The Creator’s sci-fi spectacle might impress, but it’s a messy slog

It’s humanity vs AI in The Creator, the new futuristic sci-fi from director Gareth Edwards (Rogue One). Sadly, the rest of the film doesn’t live up to Edwards’ massive gift for visuals, writes Tony Stamp.

There’s no denying that The Creator contains some striking imagery. Bringing the same much-commented-on sense of scope that he did to Godzilla and Rogue One, Gareth Edwards sets vast futuristic vehicles against even vaster landscapes, and it’s hard not to be impressed with the sci-fi spectacle of it all. The film itself though is a slog, overly grim and sloppily assembled, a whiff no matter how good it looks.

Edwards has been quiet since his 2016 Star War, a movie plagued by rumours that it had been taken from him and finished by Tony Gilroy (who would go on to helm the excellent Andor). According to a recent profile he was attempting to extricate himself from “the machine” of big-budget filmmaking, and bring the intimate approach of his first feature Monsters to a more modestly-budgeted feature (modest when compared to his last two behemoths, at least).

Part of that approach involved shooting on location, which winds up doing a lot of heavy lifting in The Creator. Maybe it’s a sign of the times that just seeing people interact with real environments is so enjoyable, but it must be said Edwards shoots the heck out of all those hilltops and jungles.

Speaking of scenery, a healthy chunk of this movie involves Asian people and Asian-coded robots being blown up in terrain that looks a lot like Vietnam (according to the movie it’s ‘New Asia’, an excuse to mash together Japanese language with South East Asian vistas, Tibetan robot monks and other romanticised notions).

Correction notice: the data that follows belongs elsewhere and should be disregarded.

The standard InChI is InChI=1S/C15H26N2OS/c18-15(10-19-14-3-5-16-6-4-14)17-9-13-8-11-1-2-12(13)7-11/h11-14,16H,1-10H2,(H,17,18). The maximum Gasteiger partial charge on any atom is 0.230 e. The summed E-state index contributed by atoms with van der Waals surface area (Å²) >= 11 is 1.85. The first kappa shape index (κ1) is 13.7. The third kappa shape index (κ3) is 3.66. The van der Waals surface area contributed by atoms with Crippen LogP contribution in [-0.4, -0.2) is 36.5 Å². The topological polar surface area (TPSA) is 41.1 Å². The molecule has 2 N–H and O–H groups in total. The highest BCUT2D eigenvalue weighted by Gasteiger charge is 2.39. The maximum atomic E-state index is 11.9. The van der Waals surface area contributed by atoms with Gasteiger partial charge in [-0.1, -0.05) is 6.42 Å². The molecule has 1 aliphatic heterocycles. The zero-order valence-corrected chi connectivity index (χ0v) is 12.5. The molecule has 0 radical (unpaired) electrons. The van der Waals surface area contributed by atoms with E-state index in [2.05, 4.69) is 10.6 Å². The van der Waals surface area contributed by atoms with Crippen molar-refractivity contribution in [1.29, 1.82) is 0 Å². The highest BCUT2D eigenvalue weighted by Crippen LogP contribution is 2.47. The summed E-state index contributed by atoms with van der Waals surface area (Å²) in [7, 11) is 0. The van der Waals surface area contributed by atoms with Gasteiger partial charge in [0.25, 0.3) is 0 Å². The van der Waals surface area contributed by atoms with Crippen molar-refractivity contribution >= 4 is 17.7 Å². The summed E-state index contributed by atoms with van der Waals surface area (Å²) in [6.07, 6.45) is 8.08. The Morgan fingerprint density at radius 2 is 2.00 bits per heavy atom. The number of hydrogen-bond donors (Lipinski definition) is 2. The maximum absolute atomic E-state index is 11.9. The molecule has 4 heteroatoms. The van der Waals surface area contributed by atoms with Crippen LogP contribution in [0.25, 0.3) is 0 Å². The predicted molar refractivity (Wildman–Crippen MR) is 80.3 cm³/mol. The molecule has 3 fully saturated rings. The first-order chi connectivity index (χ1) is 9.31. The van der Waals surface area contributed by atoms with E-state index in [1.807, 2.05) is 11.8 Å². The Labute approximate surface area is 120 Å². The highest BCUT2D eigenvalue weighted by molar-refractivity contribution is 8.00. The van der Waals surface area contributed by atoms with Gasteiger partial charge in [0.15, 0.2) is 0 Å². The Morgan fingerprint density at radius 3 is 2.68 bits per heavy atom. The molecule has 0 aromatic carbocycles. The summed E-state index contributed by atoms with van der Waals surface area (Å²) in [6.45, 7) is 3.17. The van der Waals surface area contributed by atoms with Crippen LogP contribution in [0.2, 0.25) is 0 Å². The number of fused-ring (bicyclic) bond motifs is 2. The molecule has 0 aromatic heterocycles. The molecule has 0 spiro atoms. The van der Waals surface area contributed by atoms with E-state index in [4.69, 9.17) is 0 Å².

In the world of the film, AI has been outlawed in the West, but flourishes in the East, provoking an ongoing conflict. Edwards clearly means to evoke a certain longrunning war (and more specifically, Apocalypse Now), and there’s never any doubt which side he’s on—the bad guys are specifically referred to as ‘Americans’—but as a metaphor it gets into very tricky territory, and after seeing a certain number of villages destroyed in massive explosions as children and the elderly are terrorised, it all starts to feel pretty distasteful.

Edwards got his start in visual effects, and they’re consistently fantastic and seamlessly integrated. Once again he’s succeeded at bringing a new world to life in incredibly rich detail. Also true to form, he flubs the emotional component. But boy does he try.

Some suspiciously Nolan-y flashbacks haunt John David Washington’s Joshua, involving his dead wife (again, super Nolan-y). The fellow Brit director is likewise invoked through some impressionistic editing (there’s also a lot of straight-up sloppy editing), as is Neil Blomkamp, who’s possibly owed royalties for the robot designs here.

After a botched mission in New Asia, Washington is saddled with an AI child, a form of life he doesn’t consider to be alive. Gruff soldier with cute kid: you can see where this is going. And that’s fine, but not if the movie fails to sell you on their connection, and it does (despite a fine performance from Madeleine Yuna Voyles as the gifted youngster).

It’s hard to get too invested when the film raises, then fails to answer, so many questions. Chunks of crucial exposition are delivered offscreen, by characters who should not know the things they’re saying. Multiple plot threads are left unresolved.

Why does the film start with fifties-style newsreels about AI when the film is set in 2065? Why are the Americans using AI if they’re the ones who outlawed it? Why does British actor Gemma Chan have an Australian accent? Why does an unexpected Radiohead song get such a huge tee-up only to just stop?

I have no idea, and sadly, I don’t think Edwards does either. His gift for visuals is so massive you’ll be wowed from moment to moment, but otherwise this is a mess.